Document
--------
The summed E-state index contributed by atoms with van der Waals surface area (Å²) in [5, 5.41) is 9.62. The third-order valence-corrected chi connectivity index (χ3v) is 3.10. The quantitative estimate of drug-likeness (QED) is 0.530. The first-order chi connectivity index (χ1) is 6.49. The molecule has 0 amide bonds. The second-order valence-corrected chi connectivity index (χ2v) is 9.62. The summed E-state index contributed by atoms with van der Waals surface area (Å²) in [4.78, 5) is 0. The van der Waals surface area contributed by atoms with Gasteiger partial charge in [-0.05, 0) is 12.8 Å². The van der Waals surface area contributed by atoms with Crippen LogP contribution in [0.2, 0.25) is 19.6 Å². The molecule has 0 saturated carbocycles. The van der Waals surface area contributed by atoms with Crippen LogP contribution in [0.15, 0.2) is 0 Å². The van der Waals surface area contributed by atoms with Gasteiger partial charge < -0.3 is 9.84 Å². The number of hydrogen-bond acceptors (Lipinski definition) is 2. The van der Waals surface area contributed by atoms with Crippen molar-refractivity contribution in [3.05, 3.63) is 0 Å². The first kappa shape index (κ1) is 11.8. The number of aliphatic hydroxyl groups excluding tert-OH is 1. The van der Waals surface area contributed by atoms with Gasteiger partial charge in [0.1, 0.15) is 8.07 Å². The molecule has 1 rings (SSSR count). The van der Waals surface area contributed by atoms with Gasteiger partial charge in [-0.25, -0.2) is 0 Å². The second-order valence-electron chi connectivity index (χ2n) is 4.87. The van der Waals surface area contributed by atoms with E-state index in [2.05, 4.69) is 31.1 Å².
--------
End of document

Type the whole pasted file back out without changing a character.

The summed E-state index contributed by atoms with van der Waals surface area (Å²) in [5, 5.41) is 9.62. The third-order valence-corrected chi connectivity index (χ3v) is 3.10. The quantitative estimate of drug-likeness (QED) is 0.530. The first-order chi connectivity index (χ1) is 6.49. The molecule has 0 amide bonds. The second-order valence-corrected chi connectivity index (χ2v) is 9.62. The summed E-state index contributed by atoms with van der Waals surface area (Å²) in [4.78, 5) is 0. The van der Waals surface area contributed by atoms with Gasteiger partial charge in [-0.05, 0) is 12.8 Å². The van der Waals surface area contributed by atoms with Crippen LogP contribution in [0.2, 0.25) is 19.6 Å². The molecule has 0 saturated carbocycles. The van der Waals surface area contributed by atoms with Crippen LogP contribution in [0.15, 0.2) is 0 Å². The van der Waals surface area contributed by atoms with Gasteiger partial charge < -0.3 is 9.84 Å². The number of hydrogen-bond acceptors (Lipinski definition) is 2. The van der Waals surface area contributed by atoms with Crippen molar-refractivity contribution in [3.05, 3.63) is 0 Å². The first kappa shape index (κ1) is 11.8. The number of aliphatic hydroxyl groups excluding tert-OH is 1. The van der Waals surface area contributed by atoms with Gasteiger partial charge in [0.1, 0.15) is 8.07 Å². The molecule has 1 rings (SSSR count). The van der Waals surface area contributed by atoms with Gasteiger partial charge in [-0.25, -0.2) is 0 Å². The second-order valence-electron chi connectivity index (χ2n) is 4.87. The van der Waals surface area contributed by atoms with E-state index in [2.05, 4.69) is 31.1 Å².